Haftorah of Naso: The Prayer of Shamira, Mother of Samson
Author’s Note: Biblical scholar James Kugel (How to Read the Bible: A Guide to Scripture, Then & Now, NY: Free Press, 2007) sums up Modern Biblical Criticism by stating that the Samson story is unique in the Book of Judges. Most of the judges/tribal chieftains are charismatic leaders (Gideon, Jephtah, Deborah) whom God appears to select to deal with a momentary crisis, but who disappear just as quickly, once the crisis ends.
The Israelites’ enemy, in the Samson and throughout the David stories, is the Philistines, a people originating from the Greek isles, called the “Sea-Peoples” who fight the Egyptians during the reign of Pharaohs Merneptah and Ramesses III (late 13th and early 12th Century BCE); they are mentioned in other sources, as well. Kugel and other scholars believe that the Samson saga may well be a Philistine legend that the Tanakh/Hebrew Bible borrowed, since there are overlaps between Samson’s testy personality and that of the Greek Heracles/Hercules. Here, I attempt to give voice to what I call “cross-pollination” between the Israelites and the Philistines, by creating a backstory/biography for Samson’s mother, who is not named in our Haftorah text:
Call me Shamira, “Guardian of the Israelite God.” It is not my real name—you, Stranger, could not pronounce the name my parents gave me, and it makes no difference, now. You would not realize it to look at this sun-baked old crone, but I am still a young woman, only twenty years old.
Manoah is my husband, the Danite man who captured me, who came to my father’s Philistine ship on the seacoast in the dead of night and carried me off, his filthy, chapped farmer’s hand covering my young mouth so I could not cry out. I was too young to resist, and too sleepy to complain—I was only twelve years old. Such are the ways of the Israelites, to capture maidens from alien peoples, to marry and raise up sons thereby, bulking out their scanty tribe here in Canaan, and to please their mysterious, thundering Sky-God, He Who dwells amid the clouds (whispering), not in wheatfield or sea-scape, like our sensible Philistine god, Dagan. Why do I whisper to you, Stranger? Because I am Israelite, now, at least in name, as Manoah’s father, chief of the Tribe of Dan, pronounced me, when he changed my name to Shamira.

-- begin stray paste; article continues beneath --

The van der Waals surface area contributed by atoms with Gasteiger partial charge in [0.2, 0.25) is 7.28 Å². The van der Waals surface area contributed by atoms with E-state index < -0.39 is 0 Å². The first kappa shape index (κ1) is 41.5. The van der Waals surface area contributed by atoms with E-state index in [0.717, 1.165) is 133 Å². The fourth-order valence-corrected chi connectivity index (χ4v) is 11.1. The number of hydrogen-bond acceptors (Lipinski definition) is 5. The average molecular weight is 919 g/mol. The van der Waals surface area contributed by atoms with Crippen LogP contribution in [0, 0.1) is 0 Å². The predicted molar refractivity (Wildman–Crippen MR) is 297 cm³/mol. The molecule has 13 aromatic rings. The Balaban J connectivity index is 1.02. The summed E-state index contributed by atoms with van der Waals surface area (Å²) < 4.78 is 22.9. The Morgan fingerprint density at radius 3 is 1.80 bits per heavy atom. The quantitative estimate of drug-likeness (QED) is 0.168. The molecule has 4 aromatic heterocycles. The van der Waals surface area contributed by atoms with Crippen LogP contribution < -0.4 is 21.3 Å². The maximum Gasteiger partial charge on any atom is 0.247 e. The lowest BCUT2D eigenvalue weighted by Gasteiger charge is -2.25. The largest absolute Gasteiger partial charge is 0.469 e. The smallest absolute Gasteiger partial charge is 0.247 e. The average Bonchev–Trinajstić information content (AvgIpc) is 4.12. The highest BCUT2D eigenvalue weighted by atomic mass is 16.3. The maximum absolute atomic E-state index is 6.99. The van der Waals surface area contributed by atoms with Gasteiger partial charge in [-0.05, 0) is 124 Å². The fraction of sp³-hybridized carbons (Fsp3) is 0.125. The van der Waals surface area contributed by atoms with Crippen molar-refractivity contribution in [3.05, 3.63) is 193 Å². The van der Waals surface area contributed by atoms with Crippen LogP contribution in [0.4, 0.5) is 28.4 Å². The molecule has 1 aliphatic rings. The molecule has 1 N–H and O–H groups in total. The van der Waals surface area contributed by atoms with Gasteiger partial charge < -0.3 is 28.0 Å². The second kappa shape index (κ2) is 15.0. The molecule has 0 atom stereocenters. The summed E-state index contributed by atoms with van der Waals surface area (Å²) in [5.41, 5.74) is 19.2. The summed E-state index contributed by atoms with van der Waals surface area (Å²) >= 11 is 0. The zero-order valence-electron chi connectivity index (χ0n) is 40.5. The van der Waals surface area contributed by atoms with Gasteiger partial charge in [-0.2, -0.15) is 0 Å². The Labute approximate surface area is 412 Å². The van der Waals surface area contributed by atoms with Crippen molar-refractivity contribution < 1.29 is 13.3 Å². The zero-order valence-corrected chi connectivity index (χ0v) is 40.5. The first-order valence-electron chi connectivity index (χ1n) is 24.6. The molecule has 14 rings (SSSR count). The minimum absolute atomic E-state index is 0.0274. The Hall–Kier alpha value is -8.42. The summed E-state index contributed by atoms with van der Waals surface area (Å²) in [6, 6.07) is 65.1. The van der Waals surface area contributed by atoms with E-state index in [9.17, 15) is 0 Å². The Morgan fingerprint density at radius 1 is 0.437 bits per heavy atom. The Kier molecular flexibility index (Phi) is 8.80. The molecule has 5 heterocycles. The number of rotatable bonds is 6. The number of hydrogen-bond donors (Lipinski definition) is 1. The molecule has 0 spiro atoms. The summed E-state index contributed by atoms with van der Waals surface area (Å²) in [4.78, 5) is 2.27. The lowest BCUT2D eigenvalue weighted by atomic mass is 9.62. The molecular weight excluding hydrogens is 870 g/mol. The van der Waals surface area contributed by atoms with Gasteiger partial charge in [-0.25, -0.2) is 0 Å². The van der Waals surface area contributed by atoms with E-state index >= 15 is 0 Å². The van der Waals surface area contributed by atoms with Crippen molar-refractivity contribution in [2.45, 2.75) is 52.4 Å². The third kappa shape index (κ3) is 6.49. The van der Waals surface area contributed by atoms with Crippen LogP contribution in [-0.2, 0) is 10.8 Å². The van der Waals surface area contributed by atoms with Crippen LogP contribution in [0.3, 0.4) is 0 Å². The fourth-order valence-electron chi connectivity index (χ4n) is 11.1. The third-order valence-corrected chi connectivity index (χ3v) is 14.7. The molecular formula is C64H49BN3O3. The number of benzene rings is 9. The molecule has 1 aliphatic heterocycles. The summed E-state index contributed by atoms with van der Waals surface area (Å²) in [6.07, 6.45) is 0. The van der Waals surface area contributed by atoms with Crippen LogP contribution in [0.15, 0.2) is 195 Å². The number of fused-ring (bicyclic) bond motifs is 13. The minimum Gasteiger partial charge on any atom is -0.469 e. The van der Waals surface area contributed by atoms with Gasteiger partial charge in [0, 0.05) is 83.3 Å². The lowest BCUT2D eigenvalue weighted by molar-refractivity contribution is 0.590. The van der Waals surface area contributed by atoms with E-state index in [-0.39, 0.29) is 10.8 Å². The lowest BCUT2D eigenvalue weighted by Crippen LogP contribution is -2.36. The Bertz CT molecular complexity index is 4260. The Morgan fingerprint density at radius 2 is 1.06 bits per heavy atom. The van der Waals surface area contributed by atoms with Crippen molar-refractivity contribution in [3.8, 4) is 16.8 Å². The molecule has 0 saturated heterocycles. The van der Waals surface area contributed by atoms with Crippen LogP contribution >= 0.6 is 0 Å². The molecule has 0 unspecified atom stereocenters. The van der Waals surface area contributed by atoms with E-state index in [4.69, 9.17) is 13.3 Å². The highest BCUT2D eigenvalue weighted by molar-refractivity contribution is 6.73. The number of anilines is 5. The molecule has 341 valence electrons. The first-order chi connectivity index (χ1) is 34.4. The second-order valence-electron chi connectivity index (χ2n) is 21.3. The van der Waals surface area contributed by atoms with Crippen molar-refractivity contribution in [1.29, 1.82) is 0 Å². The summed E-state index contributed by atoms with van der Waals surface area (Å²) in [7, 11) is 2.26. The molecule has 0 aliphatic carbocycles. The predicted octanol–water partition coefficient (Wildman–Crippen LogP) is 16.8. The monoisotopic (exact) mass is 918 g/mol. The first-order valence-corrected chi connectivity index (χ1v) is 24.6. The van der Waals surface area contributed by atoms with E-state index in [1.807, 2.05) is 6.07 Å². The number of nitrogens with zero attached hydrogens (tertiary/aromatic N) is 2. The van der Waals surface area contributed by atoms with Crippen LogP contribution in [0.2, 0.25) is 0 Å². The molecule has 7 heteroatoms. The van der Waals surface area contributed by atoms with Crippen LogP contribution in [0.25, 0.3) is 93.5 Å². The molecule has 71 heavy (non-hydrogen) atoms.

Still, I do believe that Dagan, my true Philistine god, was angry with me for leaving my people, although I was kidnapped—for now, I cannot have any children; my womb is tight-shut—so says my lord-and-master, Manoah (whispering) that blockhead! Believe me, Stranger, when I tell you that, had my own father (whom I barely remember) chosen a husband for me, he would have been strong and potent, making me bear a legion of sons, of warriors—but Manoah? He is weak, in both body and mind….
But I have a tale for you: come sit by the fire, and listen, while I pound the barley-grains to flour, and hear a young woman’s talk. It is dull here, in the desert, not like the seashore, where my Philistine sisters smell the salt-air, and dream of sailing on the waves, back to the Aegean islands, whence we came (sighs)….
The tale? Oh, yes: I had a Visitation. What is that? It came to me—was it a dream? No: I saw—I saw—a winged creature, clothed in white samite, crystal clear, with silvery hair all flowing, flowing, and a voice of sweetness, that bade me leave the tent, that smelly, goatskin hovel which Manoah calls our home—his, perhaps, but not the clean and airy seaside lodge I lived in, years ago, the happy time, when I lived beside the Great Sea….
What did he say? Manoah? Ah, the Visitor: he said that I would bear a child. A son! But there were rules to follow: no wine or strong drink; no grapes, even, and no unclean food—I have foresworn all meat; one never knows how fresh it is; I see the Israelite women, my sisters, they call themselves—they soak-and-salt the goat-meat, before they serve it; I will eat only fish, as do my people—what else did the Visitor say?
My Son! He will be Samson, “Little Sun,” after the brightest god in the sky, my Helios, who rides the Heavenly Chariot from one end of the sky to the other, and lights the fiery dawn, the whole day long—
But can you imagine how that fool, Manoah, doubted me? He said there was no Visitor, no angel, no Heavenly Messenger, no Winged Glory, come to me; he had not seen Him, or It, himself, though I reassured him, so many, many times—
“If you saw an Angel,” he said, looking at me with his goggle eyes (he really is not bright, My Lord Manoah, wood-for-brains), “you would be dead; the celestial fire would roast you whole!”
I took his hand—how it shook!—and placed it on my heart, to calm him, hugged and shushed him, the way one would soothe a nervous child—
“Had your—that is, our—Israelite God sent an Angel to destroy us, why would he bring us such good news? How good this is, how sweet, Manoah, dear—“ I patted his back, embraced him close, the silly oaf, until his heart stopped pounding; besides, the Angel had promised us, he would come back; he’d reappear—
And so he did! All ablaze, on fire, hovering there, wings moving slowly, smiling brightly, hair adrift, like the waves of Nereids, sea-nymphs, coming close to shore, as in my people’s tales….
“Let me make a roasted offering to You!” shouted Manoah, and made a run for the flock, but more fool he, tripped over his own feet, and scared the sheep and goats away, to the far reaches of the pen, all meh’ing and baa’ing….
“Though you delay me, I will not eat your offering,” whispered the Angel, in a voice like waves of gold, “But make a Thanksgiving Offering to the Lord your God”—
And vanished. O Israelite God, let Shamira, Mother of Samson, pray: I will forsake my Philistine-god, Dagan, if You let my Unborn Son become a Hero to his people! And may God grant him the wisdom to make peace between his mother’s people, the Philistines, and his father’s people, Israel! Amen!